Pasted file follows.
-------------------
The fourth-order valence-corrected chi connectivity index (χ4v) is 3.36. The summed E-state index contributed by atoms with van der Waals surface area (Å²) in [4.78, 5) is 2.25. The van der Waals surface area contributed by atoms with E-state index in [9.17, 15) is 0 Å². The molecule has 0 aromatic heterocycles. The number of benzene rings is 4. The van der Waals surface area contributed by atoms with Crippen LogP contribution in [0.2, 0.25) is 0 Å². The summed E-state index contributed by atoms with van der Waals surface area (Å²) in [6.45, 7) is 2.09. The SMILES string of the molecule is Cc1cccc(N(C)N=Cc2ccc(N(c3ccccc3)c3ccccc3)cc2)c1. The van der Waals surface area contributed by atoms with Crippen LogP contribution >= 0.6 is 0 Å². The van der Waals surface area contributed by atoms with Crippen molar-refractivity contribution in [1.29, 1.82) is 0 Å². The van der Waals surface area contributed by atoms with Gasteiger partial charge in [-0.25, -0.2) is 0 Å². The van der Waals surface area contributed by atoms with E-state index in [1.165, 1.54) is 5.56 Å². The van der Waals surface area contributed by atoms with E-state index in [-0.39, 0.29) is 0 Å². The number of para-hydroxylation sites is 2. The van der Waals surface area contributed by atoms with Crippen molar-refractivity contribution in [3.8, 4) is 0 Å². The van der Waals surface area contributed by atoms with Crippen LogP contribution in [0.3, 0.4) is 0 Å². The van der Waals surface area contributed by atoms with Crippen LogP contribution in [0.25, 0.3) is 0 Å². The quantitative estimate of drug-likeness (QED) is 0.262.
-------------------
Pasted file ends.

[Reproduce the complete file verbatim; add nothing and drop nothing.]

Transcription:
The fourth-order valence-corrected chi connectivity index (χ4v) is 3.36. The summed E-state index contributed by atoms with van der Waals surface area (Å²) in [4.78, 5) is 2.25. The van der Waals surface area contributed by atoms with E-state index in [9.17, 15) is 0 Å². The molecule has 0 aromatic heterocycles. The number of benzene rings is 4. The van der Waals surface area contributed by atoms with Crippen LogP contribution in [0.2, 0.25) is 0 Å². The summed E-state index contributed by atoms with van der Waals surface area (Å²) in [6.45, 7) is 2.09. The SMILES string of the molecule is Cc1cccc(N(C)N=Cc2ccc(N(c3ccccc3)c3ccccc3)cc2)c1. The van der Waals surface area contributed by atoms with Crippen LogP contribution >= 0.6 is 0 Å². The van der Waals surface area contributed by atoms with Crippen molar-refractivity contribution in [1.29, 1.82) is 0 Å². The van der Waals surface area contributed by atoms with Gasteiger partial charge in [-0.25, -0.2) is 0 Å². The van der Waals surface area contributed by atoms with E-state index in [1.165, 1.54) is 5.56 Å². The van der Waals surface area contributed by atoms with E-state index in [-0.39, 0.29) is 0 Å². The number of para-hydroxylation sites is 2. The van der Waals surface area contributed by atoms with Crippen molar-refractivity contribution in [3.8, 4) is 0 Å². The van der Waals surface area contributed by atoms with Crippen LogP contribution in [0.3, 0.4) is 0 Å². The van der Waals surface area contributed by atoms with Crippen LogP contribution in [0.25, 0.3) is 0 Å². The quantitative estimate of drug-likeness (QED) is 0.262.